Although the Second Intermediate period is generally considered to start at the beginning of the Thirteenth Dynasty, it is now thought that central authority was maintained until the later part of the dynasty. However, by the end of the dynasty, the obscure Fourteenth Dynasty had established an alternative power centre in the eastern delta. Around this time, the semitic Hyksos (Hikau-khoswet, or desert princes - sometimes inaccurately called the "shepherd kings") invaded the eastern desert delta and established a base at Avaris. They formed the Fifteenth Dynasty in Lower (northern) Egypt, while the native Egyptian Sixteenth Dynasty operated from Thebes. The Hyksos were eventually expelled and Egypt reunited by the last king of the Seventeenth Dynasty (Kamose) and his son Amose (the first King of the Eighteenth Dynasty).
The New Kingdom was arguably the height of Egyptian civilisation. Dynasty Eighteen ruled from Thebes and included notable Pharaohs such as Hatshepsut (the most famous female ruler), Tuthmosis III (often called the Napoleon of Egypt) and Akhenaten, the "heretic" Pharaoh who introduced a form of monotheistic religion based on the Aten (the sun disc). Following the disruption caused by the Atenist heresy a new Dynasty was founded by a soldier and vizier Ramesses I. His successors Seti I and Ramesses II (Ramesses the Great) left their mark on the ancient world both in terms of their military campaigns and their building works. The kings of the Twentieth Dynasty took the name Ramesses to connect them with their illustrious predecessors, but they did not live up to the name. This was partly due to a mass displacement of people around the Mediterranean (caused by the Trojan War and the fall of the Mycenaean culture) and a series of poor harvests causing widespread famine. A confederation of races known as the "Sea Peoples" destroyed Egypt's historical enemy, the Hittites, and threatened Egypt's borders. By the end of the dynasty, Egypt was torn by civil war and the treasury was empty.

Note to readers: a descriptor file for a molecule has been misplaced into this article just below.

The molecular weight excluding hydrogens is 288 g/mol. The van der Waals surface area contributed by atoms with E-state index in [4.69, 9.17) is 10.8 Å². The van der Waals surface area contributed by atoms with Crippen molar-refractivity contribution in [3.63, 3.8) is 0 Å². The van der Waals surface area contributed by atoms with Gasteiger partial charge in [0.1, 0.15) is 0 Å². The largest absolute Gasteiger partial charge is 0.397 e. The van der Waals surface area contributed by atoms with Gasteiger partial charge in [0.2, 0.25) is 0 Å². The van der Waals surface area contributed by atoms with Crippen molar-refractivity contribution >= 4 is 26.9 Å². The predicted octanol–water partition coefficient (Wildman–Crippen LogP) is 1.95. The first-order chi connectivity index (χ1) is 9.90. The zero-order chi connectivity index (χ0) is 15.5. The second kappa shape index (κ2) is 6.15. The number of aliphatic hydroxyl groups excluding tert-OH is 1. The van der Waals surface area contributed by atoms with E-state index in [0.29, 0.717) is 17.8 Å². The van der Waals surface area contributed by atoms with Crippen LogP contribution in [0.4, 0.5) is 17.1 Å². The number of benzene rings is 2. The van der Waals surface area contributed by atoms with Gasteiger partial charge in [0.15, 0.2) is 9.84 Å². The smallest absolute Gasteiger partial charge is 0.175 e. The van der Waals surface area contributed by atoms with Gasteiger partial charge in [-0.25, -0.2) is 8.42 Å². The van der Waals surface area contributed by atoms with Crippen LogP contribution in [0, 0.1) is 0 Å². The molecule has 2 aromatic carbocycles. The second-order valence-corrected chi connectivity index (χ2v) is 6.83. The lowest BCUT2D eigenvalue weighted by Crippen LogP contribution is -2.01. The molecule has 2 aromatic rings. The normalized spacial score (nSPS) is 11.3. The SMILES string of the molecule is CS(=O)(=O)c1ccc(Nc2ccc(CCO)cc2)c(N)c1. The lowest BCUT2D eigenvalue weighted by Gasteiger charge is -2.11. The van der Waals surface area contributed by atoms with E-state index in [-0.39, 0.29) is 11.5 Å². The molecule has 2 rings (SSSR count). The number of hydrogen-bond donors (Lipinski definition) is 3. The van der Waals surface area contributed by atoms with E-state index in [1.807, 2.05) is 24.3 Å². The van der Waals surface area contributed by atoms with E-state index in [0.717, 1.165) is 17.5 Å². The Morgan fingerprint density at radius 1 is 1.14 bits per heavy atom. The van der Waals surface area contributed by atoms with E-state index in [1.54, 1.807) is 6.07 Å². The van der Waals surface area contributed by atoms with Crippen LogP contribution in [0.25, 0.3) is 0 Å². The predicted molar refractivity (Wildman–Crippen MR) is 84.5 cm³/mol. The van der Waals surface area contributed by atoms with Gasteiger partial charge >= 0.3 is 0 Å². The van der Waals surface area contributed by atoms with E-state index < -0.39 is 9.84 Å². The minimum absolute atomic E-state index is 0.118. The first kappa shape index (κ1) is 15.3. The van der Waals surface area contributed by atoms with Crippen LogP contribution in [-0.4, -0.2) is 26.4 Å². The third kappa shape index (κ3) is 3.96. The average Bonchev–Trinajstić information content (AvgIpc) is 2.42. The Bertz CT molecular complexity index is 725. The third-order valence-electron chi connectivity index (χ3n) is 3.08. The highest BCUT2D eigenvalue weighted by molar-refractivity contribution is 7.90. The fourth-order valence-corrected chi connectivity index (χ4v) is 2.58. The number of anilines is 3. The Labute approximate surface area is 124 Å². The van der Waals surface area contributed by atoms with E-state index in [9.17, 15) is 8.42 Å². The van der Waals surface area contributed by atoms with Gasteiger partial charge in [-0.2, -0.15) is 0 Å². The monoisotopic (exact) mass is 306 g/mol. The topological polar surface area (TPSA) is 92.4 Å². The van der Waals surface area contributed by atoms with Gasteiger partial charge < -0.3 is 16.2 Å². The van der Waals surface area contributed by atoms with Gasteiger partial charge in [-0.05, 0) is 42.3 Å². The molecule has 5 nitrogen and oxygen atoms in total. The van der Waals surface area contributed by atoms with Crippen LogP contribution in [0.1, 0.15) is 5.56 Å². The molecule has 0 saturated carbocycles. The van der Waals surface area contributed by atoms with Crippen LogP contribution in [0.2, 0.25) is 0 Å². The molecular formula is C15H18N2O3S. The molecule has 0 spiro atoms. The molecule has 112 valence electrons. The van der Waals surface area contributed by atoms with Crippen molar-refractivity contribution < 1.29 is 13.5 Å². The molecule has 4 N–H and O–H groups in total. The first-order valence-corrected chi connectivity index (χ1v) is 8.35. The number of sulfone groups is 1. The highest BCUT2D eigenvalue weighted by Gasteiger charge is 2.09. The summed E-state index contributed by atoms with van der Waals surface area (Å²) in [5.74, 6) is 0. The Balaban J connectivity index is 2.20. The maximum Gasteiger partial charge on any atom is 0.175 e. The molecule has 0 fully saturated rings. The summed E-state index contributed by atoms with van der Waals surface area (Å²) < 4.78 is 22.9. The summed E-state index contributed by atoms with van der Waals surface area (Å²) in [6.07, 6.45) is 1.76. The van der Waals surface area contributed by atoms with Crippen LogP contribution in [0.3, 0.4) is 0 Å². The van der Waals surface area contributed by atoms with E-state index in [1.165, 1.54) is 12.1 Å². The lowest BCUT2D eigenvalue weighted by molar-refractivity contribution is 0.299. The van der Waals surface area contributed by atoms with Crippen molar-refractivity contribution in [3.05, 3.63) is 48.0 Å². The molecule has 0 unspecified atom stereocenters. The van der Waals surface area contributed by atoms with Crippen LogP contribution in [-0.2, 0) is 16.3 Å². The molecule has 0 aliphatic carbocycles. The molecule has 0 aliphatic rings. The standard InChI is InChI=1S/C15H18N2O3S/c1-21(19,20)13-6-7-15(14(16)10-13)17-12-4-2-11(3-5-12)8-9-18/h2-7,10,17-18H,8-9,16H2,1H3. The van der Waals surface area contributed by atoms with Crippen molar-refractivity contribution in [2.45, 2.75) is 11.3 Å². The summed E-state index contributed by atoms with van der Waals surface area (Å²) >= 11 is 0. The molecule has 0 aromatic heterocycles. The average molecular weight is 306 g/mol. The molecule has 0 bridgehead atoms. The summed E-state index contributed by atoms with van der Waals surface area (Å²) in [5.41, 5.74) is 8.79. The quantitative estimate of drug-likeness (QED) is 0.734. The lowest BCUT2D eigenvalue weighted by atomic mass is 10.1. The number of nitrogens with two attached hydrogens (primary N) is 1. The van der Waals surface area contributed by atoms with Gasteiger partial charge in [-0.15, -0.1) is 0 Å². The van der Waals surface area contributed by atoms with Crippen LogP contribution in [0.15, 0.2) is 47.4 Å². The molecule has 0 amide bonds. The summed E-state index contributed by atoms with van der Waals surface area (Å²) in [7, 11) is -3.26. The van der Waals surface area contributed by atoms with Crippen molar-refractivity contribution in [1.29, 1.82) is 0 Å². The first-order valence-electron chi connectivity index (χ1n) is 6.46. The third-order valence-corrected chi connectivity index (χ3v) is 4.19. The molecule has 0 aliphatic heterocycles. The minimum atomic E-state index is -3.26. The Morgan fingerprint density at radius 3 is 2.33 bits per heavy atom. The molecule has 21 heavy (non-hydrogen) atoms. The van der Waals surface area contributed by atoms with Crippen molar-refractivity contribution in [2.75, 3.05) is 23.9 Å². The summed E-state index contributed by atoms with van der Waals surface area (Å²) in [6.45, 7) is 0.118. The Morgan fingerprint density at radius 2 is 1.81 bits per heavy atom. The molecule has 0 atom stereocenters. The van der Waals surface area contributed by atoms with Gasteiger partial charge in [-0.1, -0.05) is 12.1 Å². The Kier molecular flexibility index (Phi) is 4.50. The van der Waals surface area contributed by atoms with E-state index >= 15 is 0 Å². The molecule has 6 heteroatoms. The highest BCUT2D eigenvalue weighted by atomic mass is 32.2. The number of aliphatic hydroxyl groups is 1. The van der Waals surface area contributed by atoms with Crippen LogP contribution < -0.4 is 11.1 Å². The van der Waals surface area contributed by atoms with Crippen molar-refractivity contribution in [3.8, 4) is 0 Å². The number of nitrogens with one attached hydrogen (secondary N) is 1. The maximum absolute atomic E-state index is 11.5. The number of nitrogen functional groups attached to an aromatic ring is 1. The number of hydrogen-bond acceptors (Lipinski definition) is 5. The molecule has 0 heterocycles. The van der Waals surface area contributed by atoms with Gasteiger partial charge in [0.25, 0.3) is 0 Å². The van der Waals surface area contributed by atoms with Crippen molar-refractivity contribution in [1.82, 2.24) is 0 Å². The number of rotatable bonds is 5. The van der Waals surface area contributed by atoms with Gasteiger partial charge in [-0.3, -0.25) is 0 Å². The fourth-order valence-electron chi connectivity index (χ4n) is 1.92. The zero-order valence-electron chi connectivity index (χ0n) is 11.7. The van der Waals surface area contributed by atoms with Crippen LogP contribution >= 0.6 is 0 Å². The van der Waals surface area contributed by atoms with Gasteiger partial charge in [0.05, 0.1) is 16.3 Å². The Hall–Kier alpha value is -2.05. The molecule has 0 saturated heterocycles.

During the New Kingdom there had been a marked increase in the power of the priests of Amun in Thebes. By the end of the Twentieth Dynasty, they owned two-thirds of the land granted to temples, nine-tenths of the ships and four-fifths of the factories. During the reign of Ramesses XI, the High Priest, Herihor, established a rival kingdom. On the death of Ramesses XI, Smendes (the first king of Dynasty Twenty-one) ruled from Tanis while a Dynasty of High Priests ruled from Thebes. Dynasty Twenty-two succeeded Dynasty Twenty-one in Tanis, but Dynasty Twenty-three (in Leontopolis) and Dynasty Twenty-four (in Sais) held also power towards the end of Dynasty Twenty-one.
The kings of Napata had aligned themselves with Amun since the New kingdom, and moved into Egypt to re-establish central authority with their favoured god. They formed Dynasty Twenty-five. However, Egypt was also threatened by the Assyrian expansion. The attempts of the Nubian kings to defy the Assyrians resulted in the sacking of Thebes. Dynasty Twenty-six overlapped with Dynasty Twenty-five, and ruled with Assyrian approval but could do nothing to prevent the invasion by the Persians in 525BC.
The Persian king, Cambyses, subdued Egypt and established Persian control. However, their reign was not welcomed and guerrilla warfare continued for some time. When Darius II died in 405 B.C, Amyrtaeus (a prince of Sais) managed to take control briefly as the only member of Dynasty Twenty-eight. He was succeeded by the kings of the Twenty-ninth Dynasty who ruled from Mendes. They in turn were succeeded by the short-lived Dynasty Thirty before the Persians reasserted their control in 343 B.C with Dynasty Thirty-one.
Alexander the Great marched into Egypt in 332 B.C and expelled the hated Persians. He ordered that the temples damaged during the Persian period be rebuilt and was proclaimed the son of the god Amun by the oracle at Siwa. On Alexander's death, Egypt was ruled briefly by his successors before passing to his general, Ptolemy. He founded the Ptolemaic Dynasty which ruled Egypt until the famous suicide of Queen Cleopatra VII.copyright J Hill 2010